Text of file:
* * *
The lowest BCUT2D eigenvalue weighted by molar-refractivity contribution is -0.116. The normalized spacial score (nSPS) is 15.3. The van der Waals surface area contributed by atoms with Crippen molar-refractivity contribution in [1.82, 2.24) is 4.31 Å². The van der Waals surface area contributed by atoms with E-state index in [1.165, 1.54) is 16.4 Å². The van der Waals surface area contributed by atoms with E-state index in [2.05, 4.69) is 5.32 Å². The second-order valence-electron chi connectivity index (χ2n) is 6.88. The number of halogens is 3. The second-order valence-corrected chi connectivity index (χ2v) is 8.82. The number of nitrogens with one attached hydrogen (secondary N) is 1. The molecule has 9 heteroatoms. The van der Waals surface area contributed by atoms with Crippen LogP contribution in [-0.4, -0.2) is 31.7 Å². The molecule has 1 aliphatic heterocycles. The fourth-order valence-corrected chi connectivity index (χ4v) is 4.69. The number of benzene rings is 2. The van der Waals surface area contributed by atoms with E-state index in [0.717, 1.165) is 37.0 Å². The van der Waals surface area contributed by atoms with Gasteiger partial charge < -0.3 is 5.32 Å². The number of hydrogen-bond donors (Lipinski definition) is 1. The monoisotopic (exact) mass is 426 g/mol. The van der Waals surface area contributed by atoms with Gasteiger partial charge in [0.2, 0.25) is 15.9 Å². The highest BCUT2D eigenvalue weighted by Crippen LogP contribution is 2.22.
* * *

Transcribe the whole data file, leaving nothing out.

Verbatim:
The lowest BCUT2D eigenvalue weighted by molar-refractivity contribution is -0.116. The normalized spacial score (nSPS) is 15.3. The van der Waals surface area contributed by atoms with Crippen molar-refractivity contribution in [1.82, 2.24) is 4.31 Å². The van der Waals surface area contributed by atoms with E-state index in [1.165, 1.54) is 16.4 Å². The van der Waals surface area contributed by atoms with E-state index in [2.05, 4.69) is 5.32 Å². The second-order valence-electron chi connectivity index (χ2n) is 6.88. The number of halogens is 3. The second-order valence-corrected chi connectivity index (χ2v) is 8.82. The number of nitrogens with one attached hydrogen (secondary N) is 1. The molecule has 9 heteroatoms. The van der Waals surface area contributed by atoms with Crippen LogP contribution in [-0.4, -0.2) is 31.7 Å². The molecule has 1 aliphatic heterocycles. The fourth-order valence-corrected chi connectivity index (χ4v) is 4.69. The number of benzene rings is 2. The van der Waals surface area contributed by atoms with E-state index in [0.717, 1.165) is 37.0 Å². The van der Waals surface area contributed by atoms with Gasteiger partial charge < -0.3 is 5.32 Å². The number of hydrogen-bond donors (Lipinski definition) is 1. The monoisotopic (exact) mass is 426 g/mol. The van der Waals surface area contributed by atoms with Gasteiger partial charge in [0.2, 0.25) is 15.9 Å². The highest BCUT2D eigenvalue weighted by Crippen LogP contribution is 2.22.